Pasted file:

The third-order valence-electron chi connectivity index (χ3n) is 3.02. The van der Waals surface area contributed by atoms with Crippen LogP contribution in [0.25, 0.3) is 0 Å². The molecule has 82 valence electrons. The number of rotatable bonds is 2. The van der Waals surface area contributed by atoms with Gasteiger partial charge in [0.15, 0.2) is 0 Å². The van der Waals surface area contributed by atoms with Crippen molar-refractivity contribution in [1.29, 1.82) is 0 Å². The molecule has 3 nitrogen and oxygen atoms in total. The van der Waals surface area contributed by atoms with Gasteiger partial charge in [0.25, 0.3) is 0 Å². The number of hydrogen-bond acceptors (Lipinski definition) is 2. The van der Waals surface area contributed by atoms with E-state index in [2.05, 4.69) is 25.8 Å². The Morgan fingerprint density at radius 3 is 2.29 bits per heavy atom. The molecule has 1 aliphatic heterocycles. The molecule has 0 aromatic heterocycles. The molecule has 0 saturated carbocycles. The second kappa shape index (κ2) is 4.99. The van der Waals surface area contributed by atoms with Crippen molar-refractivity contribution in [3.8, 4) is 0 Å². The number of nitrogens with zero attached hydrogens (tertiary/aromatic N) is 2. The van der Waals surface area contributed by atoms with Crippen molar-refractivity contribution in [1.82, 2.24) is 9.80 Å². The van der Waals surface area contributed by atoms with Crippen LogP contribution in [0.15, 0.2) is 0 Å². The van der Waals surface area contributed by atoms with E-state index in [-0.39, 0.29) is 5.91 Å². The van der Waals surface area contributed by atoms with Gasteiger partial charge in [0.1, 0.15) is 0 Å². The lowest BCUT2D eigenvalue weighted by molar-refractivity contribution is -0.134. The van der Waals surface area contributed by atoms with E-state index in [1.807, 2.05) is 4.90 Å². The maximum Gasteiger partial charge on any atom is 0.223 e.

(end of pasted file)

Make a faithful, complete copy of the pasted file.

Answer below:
The third-order valence-electron chi connectivity index (χ3n) is 3.02. The van der Waals surface area contributed by atoms with Crippen LogP contribution in [0.25, 0.3) is 0 Å². The molecule has 82 valence electrons. The number of rotatable bonds is 2. The van der Waals surface area contributed by atoms with Gasteiger partial charge in [0.15, 0.2) is 0 Å². The van der Waals surface area contributed by atoms with Crippen molar-refractivity contribution in [1.29, 1.82) is 0 Å². The molecule has 3 nitrogen and oxygen atoms in total. The van der Waals surface area contributed by atoms with Gasteiger partial charge in [0.25, 0.3) is 0 Å². The number of hydrogen-bond acceptors (Lipinski definition) is 2. The van der Waals surface area contributed by atoms with E-state index in [2.05, 4.69) is 25.8 Å². The Morgan fingerprint density at radius 3 is 2.29 bits per heavy atom. The molecule has 1 aliphatic heterocycles. The molecule has 0 aromatic heterocycles. The molecule has 0 saturated carbocycles. The second kappa shape index (κ2) is 4.99. The van der Waals surface area contributed by atoms with Crippen molar-refractivity contribution in [3.8, 4) is 0 Å². The number of nitrogens with zero attached hydrogens (tertiary/aromatic N) is 2. The van der Waals surface area contributed by atoms with Crippen molar-refractivity contribution in [1.82, 2.24) is 9.80 Å². The van der Waals surface area contributed by atoms with Crippen LogP contribution in [0.15, 0.2) is 0 Å². The van der Waals surface area contributed by atoms with E-state index in [-0.39, 0.29) is 5.91 Å². The van der Waals surface area contributed by atoms with Gasteiger partial charge in [0.1, 0.15) is 0 Å². The lowest BCUT2D eigenvalue weighted by molar-refractivity contribution is -0.134. The van der Waals surface area contributed by atoms with E-state index in [1.807, 2.05) is 4.90 Å². The maximum Gasteiger partial charge on any atom is 0.223 e.